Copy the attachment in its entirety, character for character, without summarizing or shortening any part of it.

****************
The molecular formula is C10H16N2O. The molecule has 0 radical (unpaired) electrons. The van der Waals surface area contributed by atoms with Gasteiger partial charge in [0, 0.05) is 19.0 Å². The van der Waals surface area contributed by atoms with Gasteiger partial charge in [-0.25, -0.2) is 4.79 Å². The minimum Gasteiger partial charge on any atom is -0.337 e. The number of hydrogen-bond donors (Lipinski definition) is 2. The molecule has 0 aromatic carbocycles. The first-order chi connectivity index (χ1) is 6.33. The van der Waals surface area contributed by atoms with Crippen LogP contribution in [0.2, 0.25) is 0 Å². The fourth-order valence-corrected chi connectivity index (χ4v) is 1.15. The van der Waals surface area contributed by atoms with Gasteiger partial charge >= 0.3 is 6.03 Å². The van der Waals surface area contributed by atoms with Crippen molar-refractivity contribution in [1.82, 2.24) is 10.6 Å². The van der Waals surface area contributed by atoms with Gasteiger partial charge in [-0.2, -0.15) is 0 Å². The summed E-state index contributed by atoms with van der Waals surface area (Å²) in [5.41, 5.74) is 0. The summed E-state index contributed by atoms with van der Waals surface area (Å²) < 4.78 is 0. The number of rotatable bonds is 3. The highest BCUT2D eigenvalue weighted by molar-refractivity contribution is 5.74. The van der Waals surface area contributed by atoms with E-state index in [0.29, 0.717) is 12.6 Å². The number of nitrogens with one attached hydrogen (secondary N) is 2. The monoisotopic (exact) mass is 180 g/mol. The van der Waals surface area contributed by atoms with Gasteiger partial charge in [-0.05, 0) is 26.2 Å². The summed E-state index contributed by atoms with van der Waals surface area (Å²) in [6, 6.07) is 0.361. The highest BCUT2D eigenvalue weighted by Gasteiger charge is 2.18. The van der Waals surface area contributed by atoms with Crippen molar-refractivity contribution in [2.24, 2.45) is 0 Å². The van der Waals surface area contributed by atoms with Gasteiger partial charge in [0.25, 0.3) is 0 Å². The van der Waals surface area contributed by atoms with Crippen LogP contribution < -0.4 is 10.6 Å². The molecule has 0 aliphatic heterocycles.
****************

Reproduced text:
The molecular formula is C10H16N2O. The molecule has 0 radical (unpaired) electrons. The van der Waals surface area contributed by atoms with Gasteiger partial charge in [0, 0.05) is 19.0 Å². The van der Waals surface area contributed by atoms with Gasteiger partial charge in [-0.25, -0.2) is 4.79 Å². The minimum Gasteiger partial charge on any atom is -0.337 e. The number of hydrogen-bond donors (Lipinski definition) is 2. The molecule has 0 aromatic carbocycles. The first-order chi connectivity index (χ1) is 6.33. The van der Waals surface area contributed by atoms with Crippen LogP contribution in [0.2, 0.25) is 0 Å². The fourth-order valence-corrected chi connectivity index (χ4v) is 1.15. The van der Waals surface area contributed by atoms with Gasteiger partial charge >= 0.3 is 6.03 Å². The van der Waals surface area contributed by atoms with Crippen molar-refractivity contribution in [1.82, 2.24) is 10.6 Å². The van der Waals surface area contributed by atoms with Gasteiger partial charge in [-0.2, -0.15) is 0 Å². The summed E-state index contributed by atoms with van der Waals surface area (Å²) in [5.41, 5.74) is 0. The summed E-state index contributed by atoms with van der Waals surface area (Å²) < 4.78 is 0. The number of rotatable bonds is 3. The highest BCUT2D eigenvalue weighted by molar-refractivity contribution is 5.74. The van der Waals surface area contributed by atoms with E-state index in [0.29, 0.717) is 12.6 Å². The number of nitrogens with one attached hydrogen (secondary N) is 2. The monoisotopic (exact) mass is 180 g/mol. The van der Waals surface area contributed by atoms with Gasteiger partial charge in [-0.05, 0) is 26.2 Å². The summed E-state index contributed by atoms with van der Waals surface area (Å²) in [6, 6.07) is 0.361. The highest BCUT2D eigenvalue weighted by Gasteiger charge is 2.18. The van der Waals surface area contributed by atoms with Crippen molar-refractivity contribution in [2.24, 2.45) is 0 Å². The van der Waals surface area contributed by atoms with Gasteiger partial charge in [0.25, 0.3) is 0 Å². The van der Waals surface area contributed by atoms with Crippen LogP contribution < -0.4 is 10.6 Å². The molecule has 0 aliphatic heterocycles.